HISTORY OF URDU LANGUAGE
The word Urdu means “Army”. It was awarded with this name because it was developed by the army of first mughal emperor Babar, when Babar invaded south Asia, he had a large number of soldier which included form different countries, such as Turkey, Arab, Iran, Russia, Afganistan, south Asia and many other countries. The soldiers had facing problems in delivering communication because of language variation. The soldiers gradually developed an new language containing with from the language of all soldiers, and it called Urdu, Urdu had to go through the steps of evolution new words were created which belong only to Urdu, thence Urdu begain to become famous because its flexibility.
When British came to south Asia they brought their language English with them, Urdu had no hesitation accepting the terms and word from English.
Today, Urdu is continuously passing through the process of evolution became of its flexibility, perhaps that’s the reason Urdu has be come the third most popular language of the world. Mughal Emperor Shahjahan built a new walled city shanjahanbad in Delhi is 1639. The market close to the royal fort (Red Fort came to be called Urdu Bazar and the language was eventually termed Urdu. It) grew from the interaction of Persian speaking Muslim soldiers and native people. Soon, the Persian script and Nasta’liq form of cursive was adopted, with additional figures added to accommodate the south Asian Phonetic system, and a new language based on the south Asian Grammar with a vocabulary largely divided between Persian and indirectly some Arabic with local Prakrit dialects.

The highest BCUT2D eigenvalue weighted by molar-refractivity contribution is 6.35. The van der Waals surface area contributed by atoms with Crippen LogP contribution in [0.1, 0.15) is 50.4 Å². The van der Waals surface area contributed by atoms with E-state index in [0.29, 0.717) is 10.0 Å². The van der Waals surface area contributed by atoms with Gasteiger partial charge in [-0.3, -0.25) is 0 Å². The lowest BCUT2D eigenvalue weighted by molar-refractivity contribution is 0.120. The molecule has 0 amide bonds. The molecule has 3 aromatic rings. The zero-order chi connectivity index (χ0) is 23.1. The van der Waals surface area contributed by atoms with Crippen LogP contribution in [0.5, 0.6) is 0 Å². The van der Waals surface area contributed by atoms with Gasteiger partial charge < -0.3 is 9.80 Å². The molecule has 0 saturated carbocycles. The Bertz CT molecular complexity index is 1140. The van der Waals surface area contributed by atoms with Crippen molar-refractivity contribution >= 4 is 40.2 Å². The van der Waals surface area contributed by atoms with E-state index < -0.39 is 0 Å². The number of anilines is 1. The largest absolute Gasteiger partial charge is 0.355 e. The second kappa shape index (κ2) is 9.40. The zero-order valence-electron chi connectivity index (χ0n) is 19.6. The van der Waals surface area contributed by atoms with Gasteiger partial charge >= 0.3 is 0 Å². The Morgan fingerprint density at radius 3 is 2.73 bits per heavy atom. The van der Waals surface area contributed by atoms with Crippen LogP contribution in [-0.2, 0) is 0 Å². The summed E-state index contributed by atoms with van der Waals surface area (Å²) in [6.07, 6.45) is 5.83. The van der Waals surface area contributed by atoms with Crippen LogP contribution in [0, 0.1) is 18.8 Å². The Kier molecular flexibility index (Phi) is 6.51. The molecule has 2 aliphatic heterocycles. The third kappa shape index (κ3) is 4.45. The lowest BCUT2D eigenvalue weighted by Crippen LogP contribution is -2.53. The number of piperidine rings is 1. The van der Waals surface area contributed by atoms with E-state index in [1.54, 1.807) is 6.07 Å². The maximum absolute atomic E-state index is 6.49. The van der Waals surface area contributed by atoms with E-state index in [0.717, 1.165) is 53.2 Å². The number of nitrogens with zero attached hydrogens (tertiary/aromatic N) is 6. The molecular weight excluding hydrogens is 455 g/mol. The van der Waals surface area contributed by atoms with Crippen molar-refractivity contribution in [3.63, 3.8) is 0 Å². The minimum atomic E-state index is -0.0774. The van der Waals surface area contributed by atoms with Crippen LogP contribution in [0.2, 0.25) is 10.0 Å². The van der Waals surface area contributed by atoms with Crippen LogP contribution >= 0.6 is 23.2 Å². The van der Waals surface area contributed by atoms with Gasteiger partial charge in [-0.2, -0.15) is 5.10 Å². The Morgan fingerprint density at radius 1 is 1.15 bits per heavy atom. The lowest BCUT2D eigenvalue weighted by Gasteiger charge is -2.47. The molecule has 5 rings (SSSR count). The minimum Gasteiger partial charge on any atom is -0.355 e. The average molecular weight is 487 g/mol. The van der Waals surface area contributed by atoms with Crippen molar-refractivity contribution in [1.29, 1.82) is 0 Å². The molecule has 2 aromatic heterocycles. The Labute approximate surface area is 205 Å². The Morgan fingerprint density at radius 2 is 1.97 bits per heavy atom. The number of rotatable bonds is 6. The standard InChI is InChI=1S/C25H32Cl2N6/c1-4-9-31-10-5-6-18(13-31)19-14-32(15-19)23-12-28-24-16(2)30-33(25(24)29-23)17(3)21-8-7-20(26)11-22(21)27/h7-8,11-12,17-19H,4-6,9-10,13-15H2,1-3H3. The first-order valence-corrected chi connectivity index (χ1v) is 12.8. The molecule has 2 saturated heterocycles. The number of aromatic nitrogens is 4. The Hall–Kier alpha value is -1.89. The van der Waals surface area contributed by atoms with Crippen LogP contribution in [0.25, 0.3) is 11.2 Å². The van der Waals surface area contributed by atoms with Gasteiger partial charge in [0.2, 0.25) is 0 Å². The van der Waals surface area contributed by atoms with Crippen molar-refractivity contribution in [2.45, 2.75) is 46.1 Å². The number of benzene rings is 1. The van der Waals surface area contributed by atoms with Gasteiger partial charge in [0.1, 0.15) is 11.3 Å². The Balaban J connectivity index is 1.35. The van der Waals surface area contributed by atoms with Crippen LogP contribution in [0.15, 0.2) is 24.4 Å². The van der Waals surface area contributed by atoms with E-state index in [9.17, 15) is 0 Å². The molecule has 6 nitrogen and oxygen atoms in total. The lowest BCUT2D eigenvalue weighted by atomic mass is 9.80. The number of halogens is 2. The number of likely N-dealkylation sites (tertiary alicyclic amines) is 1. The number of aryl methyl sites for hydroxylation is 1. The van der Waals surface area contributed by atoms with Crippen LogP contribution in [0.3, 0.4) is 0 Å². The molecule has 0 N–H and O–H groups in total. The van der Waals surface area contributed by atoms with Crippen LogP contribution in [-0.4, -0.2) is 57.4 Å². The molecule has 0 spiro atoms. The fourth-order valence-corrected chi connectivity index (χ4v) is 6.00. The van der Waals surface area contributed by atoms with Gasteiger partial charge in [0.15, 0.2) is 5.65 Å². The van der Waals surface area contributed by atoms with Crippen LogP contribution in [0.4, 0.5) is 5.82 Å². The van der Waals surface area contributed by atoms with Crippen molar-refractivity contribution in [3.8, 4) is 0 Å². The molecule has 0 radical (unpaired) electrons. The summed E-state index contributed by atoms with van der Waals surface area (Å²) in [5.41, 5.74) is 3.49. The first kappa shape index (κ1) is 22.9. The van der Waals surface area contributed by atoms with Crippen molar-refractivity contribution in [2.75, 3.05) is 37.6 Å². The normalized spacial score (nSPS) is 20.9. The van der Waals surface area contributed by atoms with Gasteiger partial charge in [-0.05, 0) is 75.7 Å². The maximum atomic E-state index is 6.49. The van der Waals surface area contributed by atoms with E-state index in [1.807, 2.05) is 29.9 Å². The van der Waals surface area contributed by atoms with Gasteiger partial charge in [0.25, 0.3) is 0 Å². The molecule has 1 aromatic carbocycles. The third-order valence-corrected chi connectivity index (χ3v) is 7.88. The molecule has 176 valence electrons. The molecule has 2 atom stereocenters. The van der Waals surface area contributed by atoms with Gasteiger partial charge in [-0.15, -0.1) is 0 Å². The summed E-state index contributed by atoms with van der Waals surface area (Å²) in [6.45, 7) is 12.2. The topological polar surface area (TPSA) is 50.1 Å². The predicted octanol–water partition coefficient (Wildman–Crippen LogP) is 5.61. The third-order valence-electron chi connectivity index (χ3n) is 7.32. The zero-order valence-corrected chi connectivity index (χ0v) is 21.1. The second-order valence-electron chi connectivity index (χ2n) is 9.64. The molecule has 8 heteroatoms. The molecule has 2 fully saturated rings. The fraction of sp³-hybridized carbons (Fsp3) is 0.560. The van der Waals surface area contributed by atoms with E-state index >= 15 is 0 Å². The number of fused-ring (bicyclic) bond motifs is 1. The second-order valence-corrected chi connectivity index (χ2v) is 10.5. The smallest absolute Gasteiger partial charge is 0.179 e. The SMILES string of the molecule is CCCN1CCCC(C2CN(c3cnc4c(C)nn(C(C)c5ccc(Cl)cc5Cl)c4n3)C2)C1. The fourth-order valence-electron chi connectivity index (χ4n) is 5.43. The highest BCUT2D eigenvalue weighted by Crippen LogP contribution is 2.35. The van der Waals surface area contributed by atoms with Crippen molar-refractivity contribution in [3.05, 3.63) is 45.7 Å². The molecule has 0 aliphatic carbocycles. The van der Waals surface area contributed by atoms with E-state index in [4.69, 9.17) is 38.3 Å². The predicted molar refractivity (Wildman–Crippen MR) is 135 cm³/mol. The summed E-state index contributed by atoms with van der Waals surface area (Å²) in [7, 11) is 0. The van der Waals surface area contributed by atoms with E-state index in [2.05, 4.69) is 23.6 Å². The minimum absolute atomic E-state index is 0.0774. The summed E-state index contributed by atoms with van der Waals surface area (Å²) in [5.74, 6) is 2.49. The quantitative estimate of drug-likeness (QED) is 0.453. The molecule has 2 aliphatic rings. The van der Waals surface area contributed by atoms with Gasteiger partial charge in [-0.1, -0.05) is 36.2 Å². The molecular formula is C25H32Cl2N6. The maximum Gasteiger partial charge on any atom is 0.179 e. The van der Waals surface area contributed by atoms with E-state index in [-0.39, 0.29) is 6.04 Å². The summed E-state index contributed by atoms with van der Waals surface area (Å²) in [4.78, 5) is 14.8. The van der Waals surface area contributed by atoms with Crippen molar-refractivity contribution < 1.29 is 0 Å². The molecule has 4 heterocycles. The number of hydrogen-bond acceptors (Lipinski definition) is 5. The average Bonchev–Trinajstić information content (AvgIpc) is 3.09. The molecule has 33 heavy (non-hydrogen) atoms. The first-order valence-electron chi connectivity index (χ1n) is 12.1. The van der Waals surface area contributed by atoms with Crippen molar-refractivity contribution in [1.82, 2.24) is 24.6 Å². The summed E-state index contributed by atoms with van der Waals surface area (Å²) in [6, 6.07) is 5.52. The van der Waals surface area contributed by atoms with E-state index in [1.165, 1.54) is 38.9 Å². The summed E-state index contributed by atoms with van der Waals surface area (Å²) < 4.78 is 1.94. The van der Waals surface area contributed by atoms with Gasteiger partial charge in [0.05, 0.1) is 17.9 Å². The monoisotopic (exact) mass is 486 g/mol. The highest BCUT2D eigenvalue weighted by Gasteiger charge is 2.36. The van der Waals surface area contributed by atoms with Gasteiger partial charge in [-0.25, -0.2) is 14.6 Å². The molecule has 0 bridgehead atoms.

The poet wali Deccani (1667-1707) visited Delhi. He is termed “Bawa Adam” founding father of Urdu poetry. His visit is considered to be of great significance of Urdu Ghazals. His simple and melodious poems is Urdu, stunned the Persian loving nobles of Delhi and made then aware of the beauty and capability of “Rekhta” or “Hindawi (the old name for Urdu) as a medium of poetic expression. His visit this stimulated of development of Urdu Ghazal is imperial city of old Delhi.
Urdu soon gained distinction as the preferred language in courts of south Asia and eventually replaced Persian among the nobles. To this day retains an important place in literary and cultural spheres. Many distinctly Persian forms of literature, such as Ghazab and nazms, came to both influence and be affected by south Asian Culture Producing a distinct melding of middle eastern and south Asian heritages. A famous cross over writer was Amir Khusro, whose Persian and Urdu couplets are to this day read in India and Paksitan
vosuni Dekh Ke Rovon Main Din Rain
Persian language was crucial in the formation of a common language
of the central, North and the North west regions of the south
Asia. Following the Mughal conquest of south Asia and the resulting
vast Islamic empire, especially in the northern and central
regions of the south Asia, a hybrid language of Arabic, Pashto,
Turkish, Persian and local dialects began to form around 16th
and 17th centuries CE, one that would eventually
be known as Urdu.